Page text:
VERSES | Feb 13, 2023

Financial Stewardship: Treat Your Money Like Your Body

To steward is to be human. To steward well is to be holy.

Of all God’s creatures in the Garden of Eden Adam was the only one given responsibility. He was “put into the garden of Eden to cultivate it and to keep it” (Genesis 2:15). He was then given the task of naming the living creatures. The former was a great physical task, and the latter was a great mental one. The beginning of his stewardship, however, was not in these responsibilities, important as they were, but in the care for his own body.

It isn’t stated expressly, of course, but we can’t cultivate a garden if our tools don’t work. Adam needed to be making good choices in the “cultivating” of his mind and body if he was to be of any use in the Garden. Can you imagine trying to name the creatures on only a few hours of sleep? That would be more hilarious than meaningful. Likewise, if we don’t take care of our cardinal asset, so to speak, any other tool in our hands will not be used well.

You are a soul, not just a body.

Let’s get one thing straight. You are not a body. You havea body, but you are a soul. Just as the Holy Spirit dwells in you (your soul) to affect holy thinking, You dwell in a body to affect holy living. In this regard, we are the intermediaries between the Holy Spirit and our bodies, and we are responsible for translating the instructions in righteousness we receive—either from the Spirit of Truth or the Word—into our specific behaviors. The same principle can be applied to any other resource we are given to steward.

The better we understand this prime responsibility, the better we will be as stewards of any other resource. So what can we learn here about money?

Don’t hate your body.

In Paul’s letter to the Ephesians, he gives instruction to husbands and wives about how they are to relate to one another. Right in the middle of that passage is the basic instruction about how to steward our own bodies. “For no one ever hated his own flesh, but nourishes and protects it, just as Christ does His community” (Eph. 5:29).

“Nourish” and “protect”. “Cultivate” and “keep”. See the pattern here? We are good stewards of our finances when we allow them to grow and flourish through actively nourishing and protecting them. This was part of the lesson of the Parable of the Talents (Matthew 25:14-30).

We nourish our bodies by eating healthy food, being active, and resting well. And we protect our bodies when we wash and cover them, and when we avoid dangerous environments and activities. That’s all very elementary, though. How do we translate these concepts of stewardship to our finances?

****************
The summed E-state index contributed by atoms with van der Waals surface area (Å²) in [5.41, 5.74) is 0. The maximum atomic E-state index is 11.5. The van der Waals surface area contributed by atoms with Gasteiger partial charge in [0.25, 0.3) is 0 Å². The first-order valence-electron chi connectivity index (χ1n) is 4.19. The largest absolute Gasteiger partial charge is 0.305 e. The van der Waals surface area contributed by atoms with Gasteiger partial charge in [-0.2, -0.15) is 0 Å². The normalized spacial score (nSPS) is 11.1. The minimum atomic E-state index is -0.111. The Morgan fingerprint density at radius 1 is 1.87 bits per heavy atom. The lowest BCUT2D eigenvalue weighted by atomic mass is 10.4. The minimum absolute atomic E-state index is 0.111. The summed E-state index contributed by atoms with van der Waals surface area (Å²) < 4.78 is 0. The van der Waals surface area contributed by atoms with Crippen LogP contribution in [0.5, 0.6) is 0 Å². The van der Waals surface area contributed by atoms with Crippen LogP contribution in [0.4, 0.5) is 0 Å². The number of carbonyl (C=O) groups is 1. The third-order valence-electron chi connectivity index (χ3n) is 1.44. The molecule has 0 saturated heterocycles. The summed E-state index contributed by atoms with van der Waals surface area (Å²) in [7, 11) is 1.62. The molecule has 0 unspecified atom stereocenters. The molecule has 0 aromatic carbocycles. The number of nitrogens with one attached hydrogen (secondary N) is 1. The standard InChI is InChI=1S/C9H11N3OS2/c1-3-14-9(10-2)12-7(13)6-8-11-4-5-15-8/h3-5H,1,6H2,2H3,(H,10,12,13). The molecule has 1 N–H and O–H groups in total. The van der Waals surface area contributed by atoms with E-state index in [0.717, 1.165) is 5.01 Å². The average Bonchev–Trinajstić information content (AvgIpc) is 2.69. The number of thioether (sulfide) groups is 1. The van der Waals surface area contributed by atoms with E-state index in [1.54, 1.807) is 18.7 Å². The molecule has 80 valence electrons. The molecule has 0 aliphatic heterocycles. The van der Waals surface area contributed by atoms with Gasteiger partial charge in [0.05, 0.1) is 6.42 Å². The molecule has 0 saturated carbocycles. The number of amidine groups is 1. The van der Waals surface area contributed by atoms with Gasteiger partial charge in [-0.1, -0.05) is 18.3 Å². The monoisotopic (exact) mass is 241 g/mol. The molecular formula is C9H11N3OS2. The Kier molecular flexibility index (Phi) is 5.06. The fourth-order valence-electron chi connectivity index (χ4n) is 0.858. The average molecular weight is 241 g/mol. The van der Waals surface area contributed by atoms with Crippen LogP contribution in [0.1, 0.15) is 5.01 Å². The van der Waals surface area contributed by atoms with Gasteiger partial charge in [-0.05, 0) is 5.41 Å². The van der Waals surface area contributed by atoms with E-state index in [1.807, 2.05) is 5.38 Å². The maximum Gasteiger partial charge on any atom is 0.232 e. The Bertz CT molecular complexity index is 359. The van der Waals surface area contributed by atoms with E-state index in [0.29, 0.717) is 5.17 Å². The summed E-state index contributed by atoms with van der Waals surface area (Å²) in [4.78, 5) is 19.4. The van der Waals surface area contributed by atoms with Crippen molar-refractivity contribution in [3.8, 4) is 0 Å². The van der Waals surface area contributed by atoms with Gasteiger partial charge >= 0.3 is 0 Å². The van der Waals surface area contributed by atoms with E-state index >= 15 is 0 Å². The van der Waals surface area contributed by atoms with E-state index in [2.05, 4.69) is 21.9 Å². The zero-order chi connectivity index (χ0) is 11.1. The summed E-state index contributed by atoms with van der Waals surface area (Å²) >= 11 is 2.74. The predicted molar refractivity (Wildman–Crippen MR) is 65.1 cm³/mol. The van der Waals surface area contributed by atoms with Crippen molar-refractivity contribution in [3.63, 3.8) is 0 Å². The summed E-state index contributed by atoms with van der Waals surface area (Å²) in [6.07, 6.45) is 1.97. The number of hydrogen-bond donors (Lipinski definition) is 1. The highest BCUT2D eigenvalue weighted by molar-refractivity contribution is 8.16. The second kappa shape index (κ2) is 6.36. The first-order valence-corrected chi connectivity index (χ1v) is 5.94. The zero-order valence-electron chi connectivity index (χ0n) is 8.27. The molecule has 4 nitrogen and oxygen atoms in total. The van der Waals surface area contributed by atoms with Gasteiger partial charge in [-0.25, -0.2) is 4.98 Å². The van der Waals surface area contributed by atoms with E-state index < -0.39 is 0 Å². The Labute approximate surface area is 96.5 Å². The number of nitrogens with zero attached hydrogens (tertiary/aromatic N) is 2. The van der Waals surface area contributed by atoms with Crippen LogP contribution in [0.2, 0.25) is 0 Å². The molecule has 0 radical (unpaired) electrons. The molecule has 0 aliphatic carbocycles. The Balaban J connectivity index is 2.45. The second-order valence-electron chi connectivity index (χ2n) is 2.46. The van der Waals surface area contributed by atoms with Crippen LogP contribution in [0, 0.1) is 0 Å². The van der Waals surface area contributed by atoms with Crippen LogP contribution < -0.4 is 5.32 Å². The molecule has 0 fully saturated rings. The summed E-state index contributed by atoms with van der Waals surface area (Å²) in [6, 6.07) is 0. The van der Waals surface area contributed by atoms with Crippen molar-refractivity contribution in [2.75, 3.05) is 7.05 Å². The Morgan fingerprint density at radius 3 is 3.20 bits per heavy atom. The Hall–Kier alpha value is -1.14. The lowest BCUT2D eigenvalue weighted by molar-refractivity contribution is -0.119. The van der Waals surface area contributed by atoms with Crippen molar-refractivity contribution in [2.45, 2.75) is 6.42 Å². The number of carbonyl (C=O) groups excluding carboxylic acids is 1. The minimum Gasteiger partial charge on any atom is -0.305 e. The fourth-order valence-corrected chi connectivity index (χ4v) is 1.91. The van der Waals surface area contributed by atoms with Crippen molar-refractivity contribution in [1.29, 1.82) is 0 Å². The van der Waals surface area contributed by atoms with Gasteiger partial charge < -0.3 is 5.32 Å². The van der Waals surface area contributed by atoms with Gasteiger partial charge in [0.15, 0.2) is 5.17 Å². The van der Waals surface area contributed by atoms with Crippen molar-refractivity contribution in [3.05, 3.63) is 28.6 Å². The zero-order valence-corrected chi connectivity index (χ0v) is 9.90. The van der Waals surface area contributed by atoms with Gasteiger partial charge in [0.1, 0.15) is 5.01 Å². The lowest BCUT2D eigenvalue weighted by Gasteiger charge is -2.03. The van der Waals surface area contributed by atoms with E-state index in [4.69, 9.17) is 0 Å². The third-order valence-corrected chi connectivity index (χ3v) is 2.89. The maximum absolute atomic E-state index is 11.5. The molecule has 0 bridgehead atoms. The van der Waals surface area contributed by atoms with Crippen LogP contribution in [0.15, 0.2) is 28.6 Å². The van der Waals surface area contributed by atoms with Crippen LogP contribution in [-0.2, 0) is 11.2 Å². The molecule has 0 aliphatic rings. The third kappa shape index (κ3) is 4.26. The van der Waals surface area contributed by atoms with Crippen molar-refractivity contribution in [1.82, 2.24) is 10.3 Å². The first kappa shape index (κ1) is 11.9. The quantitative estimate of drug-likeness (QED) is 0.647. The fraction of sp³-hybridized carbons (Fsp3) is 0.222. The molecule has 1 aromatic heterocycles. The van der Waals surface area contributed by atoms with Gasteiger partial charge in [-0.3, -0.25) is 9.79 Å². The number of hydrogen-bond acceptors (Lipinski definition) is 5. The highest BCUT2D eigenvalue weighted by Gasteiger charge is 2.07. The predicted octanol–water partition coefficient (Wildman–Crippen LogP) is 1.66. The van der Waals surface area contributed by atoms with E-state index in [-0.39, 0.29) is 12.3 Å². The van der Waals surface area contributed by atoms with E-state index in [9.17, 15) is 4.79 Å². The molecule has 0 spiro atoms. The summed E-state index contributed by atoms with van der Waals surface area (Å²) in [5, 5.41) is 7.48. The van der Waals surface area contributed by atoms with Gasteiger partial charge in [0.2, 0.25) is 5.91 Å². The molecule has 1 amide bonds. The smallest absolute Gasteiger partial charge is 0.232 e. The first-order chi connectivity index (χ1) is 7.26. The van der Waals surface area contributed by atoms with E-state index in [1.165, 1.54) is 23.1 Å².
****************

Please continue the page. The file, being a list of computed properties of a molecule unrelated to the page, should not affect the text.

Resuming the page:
Nourish what is living.

Money is not so different from “living” things. Living things that move are healthier than those that don’t, and financial assets that “move” are wealthier than those that are stagnant. Truly, the value of money is realized when it is moving.

In Matthew 25, when the three servants were entrusted with portions of their master’s possessions only two of them understood this principle. Instead of letting their portions sit still, they took them out into the world and let them move, trading with them in the marketplace. These wise servants doubled their portions.

The Greek word translated as “entrusted” in this passage (παραδίδωμι, paradidomi) implies that the servants were empowered by their master to use and manage the talents. The lesson here is that the Master wants us to manage the growth of the portions He gives. The servant who buried his one talent did not fulfill the responsibility given to him. He may have protected the talent, but he did not nourish it. Instead, the contempt he had for his master caused him to ignore his master’s wishes, and that kept him from any increase whatsoever.

Money is made to move. As a medium of exchange, money is in its element when it facilitates exchange. Identify the best ways in which your money can move and encourage that movement. God rewards those who let their resources move and grow. In fact, He blesses them with even more increase (Matt. 25:28). Trust in the truth of that, and don’t be afraid of taking wise risks.

Protect what is vulnerable.

Wisdom and prayer are essential when deciding where we spend or invest our money. Though money flourishes when it moves in the marketplace, it is as fragile as it is dynamic. Finding the right balance requires thoughtful consideration and a healthy dose of trust—in God, in our assessment and ability, and in the marketplace.

Just like we don’t place our bodies in dangerous environments or in the company of hurtful people, we must place our money with intention and care. Like Adam in the Garden of Eden, we have some cultivating to do, but there are good and bad ways to do that.

There is good and bad risk, too. The “wicked, lazy servant” (Matthew 25:26) didn’t understand this. He believed that there was only bad risk. And he believed that his master was only a hard man. His choice was based on these incorrect perceptions, and he ended up paying the price.

To God, nothing is more valuable—and vulnerable—than His people. You and me. He protects us with a mighty hand (Psalm 136:12), and He has sustained us (Psalm 55:22) throughout history, giving us the space we need to grow and mature and increase in worth.

Steward well.

Before we are anything else, we are stewards, and every day is an exercise in nourishing and protecting everything in our care. We nourish and protect ourselves (our souls) by being in His word daily. We nourish and protect our bodies so that they can better serve us as we do His will. We nourish and protect our families so that they can grow, physically and spiritually. Apply these lessons to your finances and every other resource you have. If you do this your life will truly be “set apart”. TP

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